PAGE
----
Me and two partners started a company earlier this year. Each of us owns 33.33% of the shares. Right now we are generating enough income to cover our monthly expenses, but we have already signed new clients that will allow us to turn some profit soon. We don't have employees and we have no debts.

The work we do requires us to regularly pay a few thousand dollars to service providers upfront. These costs are transferred to our clients (plus our commission), but in our line of service clients pay 30 to 60 days after billing, so we must be able to withstand a few months without receiving income. We have determined an injection of around $15K would allow us to achieve this.

I (personally) can provide this money from my savings, and to me it sounds like a better alternative than taking a loan from a bank or looking for external investors. My question is: would this be a loan to my company? If so, what parameters can I use to determine a reasonable period and interest rate? Should I be looking at this from another angle?

This is not in the U.S. by the way. The company is registered in Central America.

2 Answers 2


would this be a loan to my company?

Yes, or alternatively the company could issue out some new shares increasing your holding in the company over your partners. Another alternative would be that each partner ponies up an additional $5,000 in capital and the equity split remains the same.

If so, what parameters can I use to determine a reasonable period and interest rate?

Go to market and see what terms you are able to secure from a lender.

Should I be looking at this from another angle?

I know you are optimistic about your future prospects. I know it seems to make sense to finance the project yourself rather than pay interest to someone else, but default risk is real. Despite your best efforts your $15,000 might not come back to you. One of your customers might go 90 days, 180 days, or out of business. Also, your $15,000 is worth a lot more to you than it is to your partners, because if this company fails you get the loss completely, they don't. It might be worth paying someone else some interest to shoulder that risk. A private lender would probably require personal guarantees from you and your partners. If you lend the money to the company you would be wise to seek a similar guarantee.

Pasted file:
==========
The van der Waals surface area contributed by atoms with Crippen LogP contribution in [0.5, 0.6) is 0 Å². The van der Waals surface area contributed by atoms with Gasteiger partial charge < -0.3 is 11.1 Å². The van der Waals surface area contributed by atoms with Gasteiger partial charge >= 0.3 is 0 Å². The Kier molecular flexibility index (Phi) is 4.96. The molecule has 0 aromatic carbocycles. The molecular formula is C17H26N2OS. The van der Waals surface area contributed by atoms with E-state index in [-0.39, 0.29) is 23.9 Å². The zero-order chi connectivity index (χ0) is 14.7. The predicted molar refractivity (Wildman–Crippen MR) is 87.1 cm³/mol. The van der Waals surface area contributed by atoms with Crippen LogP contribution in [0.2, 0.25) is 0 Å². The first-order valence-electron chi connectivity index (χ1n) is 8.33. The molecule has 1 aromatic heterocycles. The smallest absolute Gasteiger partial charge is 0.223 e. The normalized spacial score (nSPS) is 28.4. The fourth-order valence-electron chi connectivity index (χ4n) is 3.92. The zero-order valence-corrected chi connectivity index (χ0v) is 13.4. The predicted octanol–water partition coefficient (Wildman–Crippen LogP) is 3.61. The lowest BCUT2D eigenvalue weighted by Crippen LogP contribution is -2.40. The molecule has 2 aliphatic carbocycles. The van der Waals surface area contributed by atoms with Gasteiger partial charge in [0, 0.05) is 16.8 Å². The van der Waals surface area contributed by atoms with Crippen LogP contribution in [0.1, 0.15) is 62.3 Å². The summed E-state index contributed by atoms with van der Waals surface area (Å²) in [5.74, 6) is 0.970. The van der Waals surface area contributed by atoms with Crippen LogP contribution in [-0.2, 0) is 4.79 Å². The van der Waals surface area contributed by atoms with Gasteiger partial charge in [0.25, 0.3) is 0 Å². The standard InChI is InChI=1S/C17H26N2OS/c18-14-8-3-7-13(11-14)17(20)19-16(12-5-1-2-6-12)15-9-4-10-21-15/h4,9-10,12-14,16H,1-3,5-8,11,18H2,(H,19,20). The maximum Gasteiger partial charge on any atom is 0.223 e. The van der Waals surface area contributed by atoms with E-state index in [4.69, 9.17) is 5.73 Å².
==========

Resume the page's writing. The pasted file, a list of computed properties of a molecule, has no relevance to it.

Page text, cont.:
If you are taking more risk than your partners you should be compensated appropriately for that risk. If everything goes to plan your partners will have benefited greatly from the use of your capital and that benefit should appropriately come at a cost to them.

If I were in your shoes, I'd say everyone pitches in an additional $5,000. They can get it from a loan on their own or whatever, but if everyone is to stay equal partners, everyone should equally share the risk.

  • 3
    +1 Equal shares = equal risk = equal incentive to make the business work. Depending what the original investment was (if any), if the OP stands the full $15k (even with increased ownership), and things become difficult, the others may not be "as bothered" about keeping it going as the OP would be.
    – TripeHound
    Commented May 9, 2018 at 7:44

There are a lot of options.

As @quid says, you could say that each partner has to kick in $5,000, however they get it. Then everyone shares the risk equally. Whether that works depends on whether you can all manage to get the money. Maybe one or more don't have $5,000 and no bank will loan them the money.

You could loan the company $15,000, to be paid back when profits start to come in. In that case you'd need to have an agreement with your partners about repayment terms and interest rate. No matter how good a friends you are and how much you trust each other, I'd put that in writing, if nothing else just so that there's no misunderstandings. (Like, "I thought you said the company didn't have to pay it back until we turned a profit?" "No, I said in 5 years. I may have said that I expected that we'd be turning a profit by then." Etc.) This has the big risk to you that if things go badly, you might never get your $15,000 back.

You could put in another $15,000 and get additional stock, so that you get a bigger percentage of the profits when (and if) there are profits. In that case you're risking more, but you get a bigger reward if the risk pays off.

Note that contributions to a company don't always have to be in dollars. Like I used to work for a company that was owned by two partners: One of them put up the bulk of the cash; the other's primary contribution was technical expertise.

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